Having a class via Adobe Connect was a new experience for me. There were some pros and cons while using this software while everyone was individually at different places but connected online through the Third Space.
There were a lot of functions that we could use using Adobe Connect such as the chatting and video/audio communication. This, however, caused me to feel so distracted as I had to multi-task. I had to listen to Randall talking, eyeing the chat section once in awhile, and looking at videos of my classmates, all at the same time.
Since we were using technology to conduct the class, there would always be technical issues along the way. These included feedbacks and microphone malfunctions. I think fixing these issues wasted a lot of precious time.
Some of us might feel so awkward when voicing out their opinions in class as everyone would look at you. However, online, I was able to ignore all the stares and just focused on myself as I answered Randall’s questions. Everyone had a chance to answer and I think that was a positive thing in terms of class participatory.
2 thoughts on “[Internet Art & Culture] The Virtual Classroom”
Interesting that you had trouble multi-tasking when I thought all the millennials were such experts…
Multi-Tasking & Distraction
I’m fascinated by your preference for uni-tasking rather than multi-tasking
You mentioned that you were distracted as you had to do all of the following at the same :
I wonder what you found distracting—the ongoing chat or live video feed of your classmates (or both)? If both, which is more distracting? It is interesting that you did not find the live video feed of yourself distracting. One user previously mentioned how she kept looking at herself on Adobe Connect.
I ask these questions for I’m always amazed by how many undergraduates can listen to the professor, while reading off the screen and recording information into their mobile devices (with several apps running), all while holding a conversation with several friends (online and onsite).
Even at B1-14 right now, I see a number of dyads (pairs of students) and triads (three students) discussing their work. Three students are asking neighbours for help. Four are making wild gestures in their seats. One student is asking Randall a question.
There is a hive of activity at B1-14, with 5 clusters of students in discussion—yet, no one appears to be distracted.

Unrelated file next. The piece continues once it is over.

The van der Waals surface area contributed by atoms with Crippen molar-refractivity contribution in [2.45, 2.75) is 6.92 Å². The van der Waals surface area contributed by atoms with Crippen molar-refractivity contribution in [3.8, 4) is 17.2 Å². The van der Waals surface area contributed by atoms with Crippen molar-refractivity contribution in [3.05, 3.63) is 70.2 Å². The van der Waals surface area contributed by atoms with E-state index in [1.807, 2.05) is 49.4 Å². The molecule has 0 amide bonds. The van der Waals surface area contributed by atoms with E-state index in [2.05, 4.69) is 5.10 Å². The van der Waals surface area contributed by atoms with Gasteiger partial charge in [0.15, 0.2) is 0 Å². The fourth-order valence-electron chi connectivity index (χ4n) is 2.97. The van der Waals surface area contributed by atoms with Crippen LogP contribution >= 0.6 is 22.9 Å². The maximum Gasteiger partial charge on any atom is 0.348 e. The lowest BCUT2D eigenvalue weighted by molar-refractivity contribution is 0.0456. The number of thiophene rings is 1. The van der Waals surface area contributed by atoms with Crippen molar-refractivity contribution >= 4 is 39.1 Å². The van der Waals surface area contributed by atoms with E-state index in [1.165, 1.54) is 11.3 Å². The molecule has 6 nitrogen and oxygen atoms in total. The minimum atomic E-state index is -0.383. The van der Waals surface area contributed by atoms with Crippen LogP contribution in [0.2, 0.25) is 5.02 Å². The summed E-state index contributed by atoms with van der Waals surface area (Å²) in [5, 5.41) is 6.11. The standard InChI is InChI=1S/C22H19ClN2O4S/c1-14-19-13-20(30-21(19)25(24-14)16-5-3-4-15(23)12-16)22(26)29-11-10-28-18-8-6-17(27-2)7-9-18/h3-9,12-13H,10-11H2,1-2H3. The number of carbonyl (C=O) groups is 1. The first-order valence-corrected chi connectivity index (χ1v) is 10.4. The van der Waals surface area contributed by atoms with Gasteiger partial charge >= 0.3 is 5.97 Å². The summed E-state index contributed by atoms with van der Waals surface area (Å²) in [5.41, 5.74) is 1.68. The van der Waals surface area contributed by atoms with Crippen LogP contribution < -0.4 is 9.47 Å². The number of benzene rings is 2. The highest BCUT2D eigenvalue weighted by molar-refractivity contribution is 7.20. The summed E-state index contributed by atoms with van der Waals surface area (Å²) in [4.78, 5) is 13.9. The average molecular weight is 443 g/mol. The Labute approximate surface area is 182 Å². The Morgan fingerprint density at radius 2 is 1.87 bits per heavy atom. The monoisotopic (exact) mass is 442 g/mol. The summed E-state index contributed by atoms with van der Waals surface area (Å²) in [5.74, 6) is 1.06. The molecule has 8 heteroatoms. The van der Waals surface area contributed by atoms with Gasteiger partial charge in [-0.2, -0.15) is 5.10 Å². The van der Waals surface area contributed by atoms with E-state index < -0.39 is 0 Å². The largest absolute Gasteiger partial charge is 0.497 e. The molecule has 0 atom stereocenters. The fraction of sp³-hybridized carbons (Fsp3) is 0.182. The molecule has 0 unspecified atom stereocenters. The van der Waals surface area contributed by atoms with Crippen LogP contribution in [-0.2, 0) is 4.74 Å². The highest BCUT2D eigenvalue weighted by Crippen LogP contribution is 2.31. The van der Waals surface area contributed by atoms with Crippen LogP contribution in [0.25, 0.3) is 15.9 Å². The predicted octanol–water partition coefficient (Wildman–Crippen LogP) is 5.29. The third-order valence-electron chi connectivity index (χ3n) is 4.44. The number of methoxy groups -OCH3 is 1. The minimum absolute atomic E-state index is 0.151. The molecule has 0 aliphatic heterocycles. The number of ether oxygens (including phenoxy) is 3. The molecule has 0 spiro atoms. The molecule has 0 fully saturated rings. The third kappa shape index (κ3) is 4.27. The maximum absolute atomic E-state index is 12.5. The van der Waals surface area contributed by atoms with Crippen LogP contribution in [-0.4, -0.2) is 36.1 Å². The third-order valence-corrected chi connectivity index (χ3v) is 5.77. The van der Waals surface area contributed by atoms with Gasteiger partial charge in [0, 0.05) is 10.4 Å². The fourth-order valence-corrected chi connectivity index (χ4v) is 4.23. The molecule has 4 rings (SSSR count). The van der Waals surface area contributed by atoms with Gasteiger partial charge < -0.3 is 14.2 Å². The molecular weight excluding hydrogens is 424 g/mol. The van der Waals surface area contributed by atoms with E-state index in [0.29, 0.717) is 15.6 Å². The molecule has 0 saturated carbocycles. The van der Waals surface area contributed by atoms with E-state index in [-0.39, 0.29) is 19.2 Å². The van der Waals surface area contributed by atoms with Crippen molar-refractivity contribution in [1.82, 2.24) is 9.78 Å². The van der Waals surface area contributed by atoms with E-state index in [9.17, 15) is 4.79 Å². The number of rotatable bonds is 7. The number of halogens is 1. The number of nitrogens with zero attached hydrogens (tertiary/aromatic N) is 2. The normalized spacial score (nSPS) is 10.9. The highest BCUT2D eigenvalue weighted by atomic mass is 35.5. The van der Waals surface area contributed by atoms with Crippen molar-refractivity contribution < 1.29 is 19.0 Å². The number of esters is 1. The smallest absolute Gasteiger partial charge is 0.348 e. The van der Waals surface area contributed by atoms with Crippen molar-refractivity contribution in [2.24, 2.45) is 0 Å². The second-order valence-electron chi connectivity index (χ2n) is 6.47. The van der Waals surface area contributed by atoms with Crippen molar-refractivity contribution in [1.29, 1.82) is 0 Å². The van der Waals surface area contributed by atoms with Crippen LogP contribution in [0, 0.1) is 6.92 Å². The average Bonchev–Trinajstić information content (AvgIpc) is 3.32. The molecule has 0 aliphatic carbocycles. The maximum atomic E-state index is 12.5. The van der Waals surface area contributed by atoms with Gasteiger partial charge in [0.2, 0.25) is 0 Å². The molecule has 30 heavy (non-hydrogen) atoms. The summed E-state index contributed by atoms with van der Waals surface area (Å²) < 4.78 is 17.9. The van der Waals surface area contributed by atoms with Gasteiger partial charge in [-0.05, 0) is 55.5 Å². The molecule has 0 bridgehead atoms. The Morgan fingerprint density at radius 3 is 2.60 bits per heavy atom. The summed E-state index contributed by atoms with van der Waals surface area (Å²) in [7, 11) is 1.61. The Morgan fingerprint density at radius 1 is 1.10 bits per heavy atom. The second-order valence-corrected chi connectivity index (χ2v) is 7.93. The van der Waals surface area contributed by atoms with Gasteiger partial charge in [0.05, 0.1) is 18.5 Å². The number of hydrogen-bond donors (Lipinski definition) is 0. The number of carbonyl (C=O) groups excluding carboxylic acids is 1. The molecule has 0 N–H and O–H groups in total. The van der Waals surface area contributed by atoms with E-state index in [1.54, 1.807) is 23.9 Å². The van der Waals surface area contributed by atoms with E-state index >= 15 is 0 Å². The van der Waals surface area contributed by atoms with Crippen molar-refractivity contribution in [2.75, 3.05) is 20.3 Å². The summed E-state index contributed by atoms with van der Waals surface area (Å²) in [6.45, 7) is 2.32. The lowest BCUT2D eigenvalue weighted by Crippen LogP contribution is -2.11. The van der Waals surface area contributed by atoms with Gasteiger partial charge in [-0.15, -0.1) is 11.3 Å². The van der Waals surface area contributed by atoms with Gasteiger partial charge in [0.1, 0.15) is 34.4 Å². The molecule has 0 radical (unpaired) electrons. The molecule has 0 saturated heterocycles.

Everyone is highly focused and engaged on the task.
Could you please help me understand why aspects of Adobe Connect distract, while the hive of activity at B-14 does not?
Fixing Issues Wastes Precious Time
What if say these issues are ironed out in subsequent online lessons? How would a glitch-free Adobe Connect lesson affect your online learning experience?
Would you therefore still prefer going to B1-14, to avoid the potential technical issues you may experience on Adobe Connect? In other words, is it worth the effort to B1-14, in order to avoid the technical glitches.
Feeling Awkward Voicing Opinions in Class with Everyone Looking
Do prefer your classmates to look at you at B1-14 in person, rather than onscreen? I ask this because we all look at the speaker at B-14, so I wonder why when we look at you on Adobe Connect, it feels so much more awkward for you.
At B1-14, we also have to ignore our classmates’ stares and focus on articulating our ideas. I see these parallels between online and onsite learning, as Adobe Connect tries to replicate the classroom experience. Yet, speaking on Adobe Connect feels more awkward.
Would it be less awkward if you could turn off the webcam and speak into the microphone on Adobe Connect?
Class Participation: Everyone has Chance to Answer
This is the most pertinent point you raised in learning art online. Do you think that there is more opportunity to participate online (Adobe Connect) or onsite (at B1-14)? Do you prefer participating online or onsite? Why?